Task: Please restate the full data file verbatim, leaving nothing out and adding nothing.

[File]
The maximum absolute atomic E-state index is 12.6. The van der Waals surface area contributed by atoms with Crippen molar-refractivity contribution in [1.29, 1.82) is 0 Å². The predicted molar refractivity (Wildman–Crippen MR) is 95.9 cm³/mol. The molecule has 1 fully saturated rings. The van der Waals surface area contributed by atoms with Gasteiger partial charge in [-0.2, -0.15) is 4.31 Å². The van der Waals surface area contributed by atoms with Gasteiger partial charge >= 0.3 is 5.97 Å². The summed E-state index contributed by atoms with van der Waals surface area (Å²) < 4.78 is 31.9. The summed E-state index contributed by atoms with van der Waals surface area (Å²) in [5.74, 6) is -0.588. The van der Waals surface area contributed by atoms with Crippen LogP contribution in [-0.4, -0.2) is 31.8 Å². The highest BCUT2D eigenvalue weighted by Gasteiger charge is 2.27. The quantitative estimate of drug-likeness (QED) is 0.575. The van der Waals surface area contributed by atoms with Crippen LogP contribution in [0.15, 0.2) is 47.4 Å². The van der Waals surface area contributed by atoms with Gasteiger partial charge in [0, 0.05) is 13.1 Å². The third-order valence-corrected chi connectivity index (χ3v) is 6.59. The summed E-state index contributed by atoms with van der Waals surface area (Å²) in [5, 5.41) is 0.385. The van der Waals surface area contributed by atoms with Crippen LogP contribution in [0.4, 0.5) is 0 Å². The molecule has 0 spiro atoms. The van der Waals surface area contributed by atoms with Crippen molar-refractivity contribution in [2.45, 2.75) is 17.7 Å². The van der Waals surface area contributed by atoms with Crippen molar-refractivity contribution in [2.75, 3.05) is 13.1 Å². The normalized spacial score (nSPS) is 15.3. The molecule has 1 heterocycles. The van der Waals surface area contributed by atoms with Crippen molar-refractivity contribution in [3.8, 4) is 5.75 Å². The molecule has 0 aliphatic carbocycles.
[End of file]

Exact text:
The maximum absolute atomic E-state index is 12.6. The van der Waals surface area contributed by atoms with Crippen molar-refractivity contribution in [1.29, 1.82) is 0 Å². The predicted molar refractivity (Wildman–Crippen MR) is 95.9 cm³/mol. The molecule has 1 fully saturated rings. The van der Waals surface area contributed by atoms with Gasteiger partial charge in [-0.2, -0.15) is 4.31 Å². The van der Waals surface area contributed by atoms with Gasteiger partial charge >= 0.3 is 5.97 Å². The summed E-state index contributed by atoms with van der Waals surface area (Å²) < 4.78 is 31.9. The summed E-state index contributed by atoms with van der Waals surface area (Å²) in [5.74, 6) is -0.588. The van der Waals surface area contributed by atoms with Crippen LogP contribution in [-0.4, -0.2) is 31.8 Å². The highest BCUT2D eigenvalue weighted by Gasteiger charge is 2.27. The quantitative estimate of drug-likeness (QED) is 0.575. The van der Waals surface area contributed by atoms with Crippen LogP contribution in [0.15, 0.2) is 47.4 Å². The van der Waals surface area contributed by atoms with Gasteiger partial charge in [0, 0.05) is 13.1 Å². The third-order valence-corrected chi connectivity index (χ3v) is 6.59. The summed E-state index contributed by atoms with van der Waals surface area (Å²) in [5, 5.41) is 0.385. The van der Waals surface area contributed by atoms with Crippen LogP contribution in [0.4, 0.5) is 0 Å². The molecule has 0 spiro atoms. The van der Waals surface area contributed by atoms with Crippen molar-refractivity contribution in [2.45, 2.75) is 17.7 Å². The van der Waals surface area contributed by atoms with Crippen molar-refractivity contribution in [2.75, 3.05) is 13.1 Å². The normalized spacial score (nSPS) is 15.3. The molecule has 1 heterocycles. The van der Waals surface area contributed by atoms with Crippen molar-refractivity contribution in [3.8, 4) is 5.75 Å². The molecule has 0 aliphatic carbocycles.